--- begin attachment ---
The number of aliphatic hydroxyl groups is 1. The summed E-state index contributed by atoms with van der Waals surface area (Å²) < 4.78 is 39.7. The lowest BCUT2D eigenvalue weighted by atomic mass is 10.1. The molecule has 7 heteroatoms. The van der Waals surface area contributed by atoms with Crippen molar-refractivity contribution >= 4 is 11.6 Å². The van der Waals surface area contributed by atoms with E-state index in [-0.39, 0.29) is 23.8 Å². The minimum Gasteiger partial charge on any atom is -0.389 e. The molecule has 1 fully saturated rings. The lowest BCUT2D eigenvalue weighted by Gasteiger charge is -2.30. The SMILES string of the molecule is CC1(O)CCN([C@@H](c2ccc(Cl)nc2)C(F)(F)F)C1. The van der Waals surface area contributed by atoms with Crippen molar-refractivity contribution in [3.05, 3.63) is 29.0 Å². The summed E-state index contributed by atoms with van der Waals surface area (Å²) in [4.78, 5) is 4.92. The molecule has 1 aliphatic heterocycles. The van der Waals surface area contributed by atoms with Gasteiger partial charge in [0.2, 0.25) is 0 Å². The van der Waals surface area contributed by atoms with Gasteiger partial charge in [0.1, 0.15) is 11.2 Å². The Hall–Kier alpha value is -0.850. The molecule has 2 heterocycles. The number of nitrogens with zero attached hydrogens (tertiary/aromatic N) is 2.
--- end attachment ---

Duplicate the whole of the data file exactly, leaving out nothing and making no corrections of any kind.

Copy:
The number of aliphatic hydroxyl groups is 1. The summed E-state index contributed by atoms with van der Waals surface area (Å²) < 4.78 is 39.7. The lowest BCUT2D eigenvalue weighted by atomic mass is 10.1. The molecule has 7 heteroatoms. The van der Waals surface area contributed by atoms with Crippen molar-refractivity contribution >= 4 is 11.6 Å². The van der Waals surface area contributed by atoms with E-state index in [-0.39, 0.29) is 23.8 Å². The minimum Gasteiger partial charge on any atom is -0.389 e. The molecule has 1 fully saturated rings. The lowest BCUT2D eigenvalue weighted by Gasteiger charge is -2.30. The SMILES string of the molecule is CC1(O)CCN([C@@H](c2ccc(Cl)nc2)C(F)(F)F)C1. The van der Waals surface area contributed by atoms with Crippen molar-refractivity contribution in [3.05, 3.63) is 29.0 Å². The summed E-state index contributed by atoms with van der Waals surface area (Å²) in [4.78, 5) is 4.92. The molecule has 1 aliphatic heterocycles. The van der Waals surface area contributed by atoms with Gasteiger partial charge in [0.2, 0.25) is 0 Å². The van der Waals surface area contributed by atoms with Gasteiger partial charge in [0.1, 0.15) is 11.2 Å². The Hall–Kier alpha value is -0.850. The molecule has 2 heterocycles. The number of nitrogens with zero attached hydrogens (tertiary/aromatic N) is 2.